National Construction Specialties agreed to pay Dansie $75 for every load dumped on his property. But National Construction Specialties wasn't a party in the construction job and didn't have any waste to dump. Multiple Concrete Enterprises did, though, and entered a legal contract to use National Construction Specialties' lease on the property and pay $120 per load deposited on the Dansie field. Per those two agreements, DeWolfe's company was set to make $45 for every truckload of slurry. The completion of the job would have net Dansie an estimated $40,000.
Multiple Concrete Enterprises paid National Construction Specialties, but Dansie says he never received his cut.
In the aftermath, DeWolfe has remained an elusive figure.
"What's strange is we don't know who George DeWolfe is," Janzen says. "I've never heard from him."
Calls to a number Janzen had for DeWolfe went unanswered.
National Construction Specialties seems to have disappeared as well. Their listed number is no longer in service. For several years, it had operated under a business license filed with the City of Midvale, but when renewal fees weren't paid, the license was terminated in March 2015.
For each day a business operates without a license, it could be charged with a Class B misdemeanor. Midvale officials, however, typically attempt to help businesses with expired licenses become compliant rather than punish them, says Dustin Eberspacher, a business license administrator with the city.
National Construction Specialties was registered with the State Division of Corporate and Commercial Code, and DeWolfe was named as the "registered agent," but it had also expired before Dansie signed the contract on National Construction Specialties' letterhead.
The person who orchestrated the deal is Brent Orton, a former employee of Greene's Inc., a construction company that was allowed to pour fill on Dansie's property around 2013 and was a subcontractor on the I-80 project. Orton, who is DeWolfe's brother-in-law, was also unable to be reached for comment by phone and email.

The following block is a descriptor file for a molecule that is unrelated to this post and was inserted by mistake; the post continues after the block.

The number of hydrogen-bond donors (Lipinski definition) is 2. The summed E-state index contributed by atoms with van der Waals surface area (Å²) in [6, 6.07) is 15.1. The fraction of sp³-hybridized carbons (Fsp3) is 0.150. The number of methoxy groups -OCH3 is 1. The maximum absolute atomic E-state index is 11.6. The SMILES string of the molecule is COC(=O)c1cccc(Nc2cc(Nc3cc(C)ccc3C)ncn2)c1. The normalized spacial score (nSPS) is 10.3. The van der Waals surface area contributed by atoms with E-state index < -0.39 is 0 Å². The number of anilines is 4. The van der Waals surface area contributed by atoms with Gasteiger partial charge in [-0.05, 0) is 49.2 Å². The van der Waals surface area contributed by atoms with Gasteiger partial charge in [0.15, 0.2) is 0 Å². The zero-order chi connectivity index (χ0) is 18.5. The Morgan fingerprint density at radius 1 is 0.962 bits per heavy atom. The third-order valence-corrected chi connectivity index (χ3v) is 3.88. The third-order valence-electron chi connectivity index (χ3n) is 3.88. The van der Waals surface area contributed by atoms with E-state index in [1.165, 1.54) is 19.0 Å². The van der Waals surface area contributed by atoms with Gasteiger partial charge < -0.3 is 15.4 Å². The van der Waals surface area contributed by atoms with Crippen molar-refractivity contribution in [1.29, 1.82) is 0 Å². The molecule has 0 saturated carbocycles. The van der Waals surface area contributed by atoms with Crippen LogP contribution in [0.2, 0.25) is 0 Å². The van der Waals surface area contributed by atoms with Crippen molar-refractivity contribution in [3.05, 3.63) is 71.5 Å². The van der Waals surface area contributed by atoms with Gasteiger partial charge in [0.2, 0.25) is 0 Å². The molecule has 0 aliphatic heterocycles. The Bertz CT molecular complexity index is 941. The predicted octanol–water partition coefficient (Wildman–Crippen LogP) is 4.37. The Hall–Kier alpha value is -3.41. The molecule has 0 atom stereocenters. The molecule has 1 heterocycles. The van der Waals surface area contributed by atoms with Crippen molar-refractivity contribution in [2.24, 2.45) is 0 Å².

A month after contracts were signed, Salt Lake County was alerted by Salt Lake City Storm Water that trucks were spraying a gray liquid on the property. The health department sent an employee who scoped out the scene and interviewed workers.
The health department wrote up the findings in a notice violation obtained by City Weekly.
Kevin Okleberry, then an employee at the county health department, visited Dansie's property with permission on April 23, 2016. He chatted with a few construction employees, and noted that two trucks bearing the Multiple Concrete Enterprises logo were discharging slurry.
One of the men Okleberry met on the property was Orton. According to a notice document, Orton said the property owner allowed waste on his property and that the area had been a repository for about four years. The plan was to cover the slurry when it dried with dirt fill. Eventually, the entire parcel was to be filled in. Okleberry estimated slurry was poured on about three acres of land.
When told that he needed a permit to continue, Orton replied that he would stop immediately.
In a rudimentary test, Okleberry determined the slurry's pH was about 12. Three days later, when the ground wasn't as muddy, he returned, collected four samples and sent them off to a laboratory. The results ranged from 11.2 to 11.5 on the pH scale. The county also obtained copies of the contracts and reached out to the parties involved.
One day when Paul Janzen was visiting his father-in-law, an investigator called. Paul Janzen says he realized Dansie was confused by the conversation and asked if he could speak to the person on the other end. Up until that point, neither he nor his wife knew of the slurry troubles.
Earlier in the year at her father's request, Janzen had called West Valley City to ask whether "clean fill" requires a permit. She now realizes this was likely because her father had been asked about permitting.
Less than a month after Okleberry inspected the site, Dansie received a compliance order requiring him to stop accepting construction waste on his property.
When the Janzens realized something was amiss, they padlocked the property. Orton via text message accused Janzen of holding equipment hostage, though she says that was never her intention. On two occasions last summer, someone removed fencing on Dansie's land to retrieve property. Janzen filed police reports for each instance.
Between May 2016 and February 2017, there was no update on the status of the investigation until Dansie received the notice of violation dated Feb. 6, 2017. The Salt Lake County Health Department listed eight violations, including creating a public nuisance, creating an open dump and operating a solid waste facility without a permit. Dansie was ordered to cease waste storage, pay $36,063 in penalties, dispose all waste on his property at a permitted facility and obtain authorization from the U.S. Army Corps of Engineers before any excavation.